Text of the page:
Tuesday, March 31, 2009

Dawn FFFC-31

I learned a lot from this challenge. My intent was to create luminosity by contrasting a light background showing through layers of trees. The problem came with the background I chose being too grey. Forgotten was the main concept that this luminosity was to be achieved by using color saturation. Scrambling to make this work I added some pure yellow by thread painting a glow behind one of the trees. It salvaged the piece but really didn’t fully accomplish the intent of this challenge. If time permits I am hoping to do a second piece that really glows. I did learn to keep working through my mistakes to get a finished work, and believe me when I tell you that there were a lot of mistakes on this one. If you don’t make some mistakes you never learn.

Thanks Susan, this was an excellent challenge! Comments are welcome.

Reworked piece:
I added the highlights along the tree trunks and branched, and this is the result "New Dawn". I'm sorry that the color is not quite true.

While cropping my photo I decided to play with the hue and the saturation and the next photo is what I should have made... I am calling it "New Dawn on Steroids"... It really demonstrates the effect of saturated color and luminosity. What fun.

Monday, March 30, 2009


I'm not sure that this meets the challenge. I know there are saturated colors and tones, but I don't quite understand the "planes" part of the challenge. I tried to get the feeling of a photograph that I took, and added Inuksuk to continue the series. I think he's waving at the geese...or maybe the sandhill cranes returning to the Platte River at sunset as they fatten up on corn for their long trip north. The size of the piece is 10" x 8".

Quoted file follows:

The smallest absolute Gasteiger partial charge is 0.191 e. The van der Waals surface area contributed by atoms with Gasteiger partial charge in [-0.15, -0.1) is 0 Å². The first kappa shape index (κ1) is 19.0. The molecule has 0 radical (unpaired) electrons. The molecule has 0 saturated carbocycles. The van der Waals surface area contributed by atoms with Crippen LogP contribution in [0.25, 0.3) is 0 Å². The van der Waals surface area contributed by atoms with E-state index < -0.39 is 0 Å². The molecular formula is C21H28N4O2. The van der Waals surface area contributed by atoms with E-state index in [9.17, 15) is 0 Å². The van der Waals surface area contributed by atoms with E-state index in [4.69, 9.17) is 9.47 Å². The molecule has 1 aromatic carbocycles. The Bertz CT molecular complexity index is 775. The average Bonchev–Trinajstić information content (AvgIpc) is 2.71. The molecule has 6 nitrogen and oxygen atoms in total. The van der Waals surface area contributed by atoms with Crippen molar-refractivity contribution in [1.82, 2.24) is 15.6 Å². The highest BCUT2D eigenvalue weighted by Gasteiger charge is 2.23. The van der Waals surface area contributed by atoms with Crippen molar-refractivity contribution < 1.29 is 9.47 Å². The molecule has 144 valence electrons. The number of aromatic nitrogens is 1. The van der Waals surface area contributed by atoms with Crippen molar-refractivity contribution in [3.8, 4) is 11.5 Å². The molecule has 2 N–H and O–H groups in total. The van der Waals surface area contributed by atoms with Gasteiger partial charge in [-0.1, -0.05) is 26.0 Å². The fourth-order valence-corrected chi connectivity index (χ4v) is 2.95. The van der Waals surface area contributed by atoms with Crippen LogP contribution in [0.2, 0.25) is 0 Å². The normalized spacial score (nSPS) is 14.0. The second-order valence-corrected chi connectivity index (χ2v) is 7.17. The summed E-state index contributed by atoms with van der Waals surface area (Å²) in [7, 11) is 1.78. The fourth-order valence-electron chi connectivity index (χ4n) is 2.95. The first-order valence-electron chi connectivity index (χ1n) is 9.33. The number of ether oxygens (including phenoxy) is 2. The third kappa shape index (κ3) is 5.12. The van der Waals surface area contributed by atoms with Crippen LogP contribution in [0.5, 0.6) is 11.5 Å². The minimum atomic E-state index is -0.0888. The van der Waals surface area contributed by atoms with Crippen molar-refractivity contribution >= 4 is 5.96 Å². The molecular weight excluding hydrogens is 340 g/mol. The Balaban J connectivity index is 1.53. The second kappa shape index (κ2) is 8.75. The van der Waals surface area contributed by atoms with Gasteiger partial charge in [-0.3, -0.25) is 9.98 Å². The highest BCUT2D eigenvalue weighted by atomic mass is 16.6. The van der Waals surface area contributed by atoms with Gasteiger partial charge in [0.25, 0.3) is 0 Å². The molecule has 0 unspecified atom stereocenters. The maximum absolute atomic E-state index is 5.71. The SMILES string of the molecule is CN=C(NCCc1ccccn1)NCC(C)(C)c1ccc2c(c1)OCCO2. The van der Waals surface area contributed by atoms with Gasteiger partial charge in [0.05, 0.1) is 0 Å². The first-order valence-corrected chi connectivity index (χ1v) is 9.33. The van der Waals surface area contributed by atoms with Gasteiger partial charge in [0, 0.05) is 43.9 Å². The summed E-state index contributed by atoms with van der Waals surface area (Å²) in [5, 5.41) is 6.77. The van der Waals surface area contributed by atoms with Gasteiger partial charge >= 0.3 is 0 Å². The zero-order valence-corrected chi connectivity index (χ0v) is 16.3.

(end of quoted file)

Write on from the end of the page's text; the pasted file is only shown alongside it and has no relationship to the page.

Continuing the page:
Challenge 31 - Double Arch

I don't have an art background, so hope I interpreted Challenge 31 right, with my Double Arch. This is from a photo taken in Utah's canyonlands. The sky is hand painted and is my highly saturated or pure color. The other fabrics are purchased batiks, the muddy-green being the shadow, and the others showing light falling on the arches.
It was fun making this, and brought back memoires of trips there when the kids were little. I welcome comments, and learn from them. Thanks, LindaMac in Wyo
P.S. This is not on the web site yet, as I didn't find a folder for Challenge 31.

Thursday, March 26, 2009

Challenge 31 - Planes/Masses with Saturated/Muted colors

Challenge #31 - Friday, March 27 , 2009 Hostess - Susan Brittingham

Working in Series: Continue in your series, start a new series, or whatever makes you feel comfortable

Color Concept: Highly Saturated colors combined with diluted or muted colors (TONES)
(high intensity color and muted color)

Color is always seen in relationship to the other colors surrounding it. When we place a highly saturated color next to a muted color, the saturated color tends to look even more vibrant than it would next to other pure colors. This interaction creates the illusion of luminosity.

We think of saturated colors as “pure” colors at their most intense concentrations. Highly saturated colors are undiluted by white, black or gray. They are vibrant.

Diluted or muted colors are neither pure nor intense but are grayed or toned. Tones are diluted by the addition of a combination of black and white (gray). These less saturated colors are closer to neutrals. Shades and tints are also less saturated than pure hues.

It is easy to use colors of similar intensity together, more challenging to mix low intensity colors with high intensity colors. http://studiochalkboard.evansville.edu/c-saturate.html